Research students are generally able to rely on the 'fair dealing' provisions of the Copyright Act 1968 to copy extracts of materials for which they don't own the copyright. This is provided that the copying is of a 'reasonable portion' and for the purpose of 'research or study' only. To include such material in a printed or online thesis see 'Using third party material in your thesis' in this guide.
A reasonable portion is generally considered to be:
There is no limit on the amount of work that you can reproduce for the purpose of criticism or review; however, it would be unusual in most theses works. It is most likely that the use of copyright works for a thesis will be under 'fair dealing' for research of study. If you are critiquing or reviewing you must meet the following criteria:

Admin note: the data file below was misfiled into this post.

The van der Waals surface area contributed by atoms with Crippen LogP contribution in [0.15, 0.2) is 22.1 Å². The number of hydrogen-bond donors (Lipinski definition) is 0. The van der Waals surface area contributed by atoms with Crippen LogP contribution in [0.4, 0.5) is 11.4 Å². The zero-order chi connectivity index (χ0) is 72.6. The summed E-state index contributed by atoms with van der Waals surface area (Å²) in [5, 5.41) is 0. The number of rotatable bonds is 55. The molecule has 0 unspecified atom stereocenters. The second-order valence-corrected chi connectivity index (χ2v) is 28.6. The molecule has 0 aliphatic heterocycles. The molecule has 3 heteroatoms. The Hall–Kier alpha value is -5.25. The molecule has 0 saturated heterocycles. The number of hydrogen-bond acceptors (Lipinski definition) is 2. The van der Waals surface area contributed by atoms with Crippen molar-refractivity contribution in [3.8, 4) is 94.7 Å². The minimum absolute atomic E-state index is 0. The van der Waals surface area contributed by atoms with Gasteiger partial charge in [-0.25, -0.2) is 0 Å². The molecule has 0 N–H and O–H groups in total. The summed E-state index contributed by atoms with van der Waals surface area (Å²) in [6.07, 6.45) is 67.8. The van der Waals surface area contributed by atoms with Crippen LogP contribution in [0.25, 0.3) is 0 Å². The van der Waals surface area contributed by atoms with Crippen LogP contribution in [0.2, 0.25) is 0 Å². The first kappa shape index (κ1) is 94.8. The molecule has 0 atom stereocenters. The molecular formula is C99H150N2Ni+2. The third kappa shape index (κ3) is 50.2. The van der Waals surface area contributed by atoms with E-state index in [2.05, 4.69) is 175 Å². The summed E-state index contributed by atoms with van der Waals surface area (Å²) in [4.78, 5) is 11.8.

The word 'fair' is not defined in the Copyright Act. In practice the 'criticism or review' exception is likely to give you more protection if you only include short extracts as you review or critique them rather than quoting the complete work.
You can reproduce short quotes from a literary or dramatic work for your research or study purposes and incorporate them into your thesis without the need for permission from the copyright owner; however, the Copyright Act does not define "insubstantial" in these circumstances. If you are uncertain whether your use complies, contact the Senior Librarian (Copyright) for advice.
All uses of copyright works must attribute the author(s) through a correctly formatted reference.
The 'fair dealing' provisions of the Copyright Act may not apply if you have the copyright owner's permission or if the material is subject to a contractual agreement. In these cases you will need to comply with the conditions under which permission was granted or the terms and conditions of the agreement.